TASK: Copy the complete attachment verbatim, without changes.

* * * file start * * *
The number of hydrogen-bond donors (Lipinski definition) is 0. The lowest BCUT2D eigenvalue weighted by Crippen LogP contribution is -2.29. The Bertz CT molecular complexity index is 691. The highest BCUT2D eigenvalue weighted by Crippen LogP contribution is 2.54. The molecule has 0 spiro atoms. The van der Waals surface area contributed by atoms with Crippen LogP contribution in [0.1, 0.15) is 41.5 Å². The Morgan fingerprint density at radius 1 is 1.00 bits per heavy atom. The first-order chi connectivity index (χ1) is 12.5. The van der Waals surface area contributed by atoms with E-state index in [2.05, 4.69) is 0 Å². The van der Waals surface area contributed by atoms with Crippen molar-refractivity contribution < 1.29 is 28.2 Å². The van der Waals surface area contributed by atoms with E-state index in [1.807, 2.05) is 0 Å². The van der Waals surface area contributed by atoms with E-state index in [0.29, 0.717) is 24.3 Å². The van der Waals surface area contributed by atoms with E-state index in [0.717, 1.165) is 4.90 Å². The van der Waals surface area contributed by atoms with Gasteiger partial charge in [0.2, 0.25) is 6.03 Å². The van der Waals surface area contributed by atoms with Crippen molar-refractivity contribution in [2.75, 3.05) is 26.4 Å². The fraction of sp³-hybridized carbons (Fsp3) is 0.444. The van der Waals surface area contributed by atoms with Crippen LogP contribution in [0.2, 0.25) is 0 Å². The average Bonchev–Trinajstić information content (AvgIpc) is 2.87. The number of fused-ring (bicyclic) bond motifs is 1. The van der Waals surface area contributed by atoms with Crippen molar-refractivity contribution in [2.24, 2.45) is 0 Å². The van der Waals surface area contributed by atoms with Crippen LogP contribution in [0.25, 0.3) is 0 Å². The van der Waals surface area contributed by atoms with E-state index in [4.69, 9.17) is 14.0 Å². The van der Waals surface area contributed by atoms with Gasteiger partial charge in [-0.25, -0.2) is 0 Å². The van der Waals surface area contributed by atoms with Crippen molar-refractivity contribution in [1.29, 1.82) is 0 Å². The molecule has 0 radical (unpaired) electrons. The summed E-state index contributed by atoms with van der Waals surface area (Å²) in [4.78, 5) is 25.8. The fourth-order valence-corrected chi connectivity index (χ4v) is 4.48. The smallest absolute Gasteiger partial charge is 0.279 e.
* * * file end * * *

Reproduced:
The number of hydrogen-bond donors (Lipinski definition) is 0. The lowest BCUT2D eigenvalue weighted by Crippen LogP contribution is -2.29. The Bertz CT molecular complexity index is 691. The highest BCUT2D eigenvalue weighted by Crippen LogP contribution is 2.54. The molecule has 0 spiro atoms. The van der Waals surface area contributed by atoms with Crippen LogP contribution in [0.1, 0.15) is 41.5 Å². The Morgan fingerprint density at radius 1 is 1.00 bits per heavy atom. The first-order chi connectivity index (χ1) is 12.5. The van der Waals surface area contributed by atoms with E-state index in [2.05, 4.69) is 0 Å². The van der Waals surface area contributed by atoms with Crippen molar-refractivity contribution < 1.29 is 28.2 Å². The van der Waals surface area contributed by atoms with E-state index in [1.807, 2.05) is 0 Å². The van der Waals surface area contributed by atoms with E-state index in [0.29, 0.717) is 24.3 Å². The van der Waals surface area contributed by atoms with E-state index in [0.717, 1.165) is 4.90 Å². The van der Waals surface area contributed by atoms with Gasteiger partial charge in [0.2, 0.25) is 6.03 Å². The van der Waals surface area contributed by atoms with Crippen molar-refractivity contribution in [2.75, 3.05) is 26.4 Å². The fraction of sp³-hybridized carbons (Fsp3) is 0.444. The van der Waals surface area contributed by atoms with Crippen LogP contribution in [0.2, 0.25) is 0 Å². The average Bonchev–Trinajstić information content (AvgIpc) is 2.87. The number of fused-ring (bicyclic) bond motifs is 1. The van der Waals surface area contributed by atoms with Crippen molar-refractivity contribution in [2.24, 2.45) is 0 Å². The van der Waals surface area contributed by atoms with Crippen LogP contribution in [0.25, 0.3) is 0 Å². The van der Waals surface area contributed by atoms with E-state index in [4.69, 9.17) is 14.0 Å². The van der Waals surface area contributed by atoms with Gasteiger partial charge in [-0.25, -0.2) is 0 Å². The van der Waals surface area contributed by atoms with Crippen molar-refractivity contribution in [1.29, 1.82) is 0 Å². The molecule has 0 radical (unpaired) electrons. The summed E-state index contributed by atoms with van der Waals surface area (Å²) in [4.78, 5) is 25.8. The fourth-order valence-corrected chi connectivity index (χ4v) is 4.48. The smallest absolute Gasteiger partial charge is 0.279 e.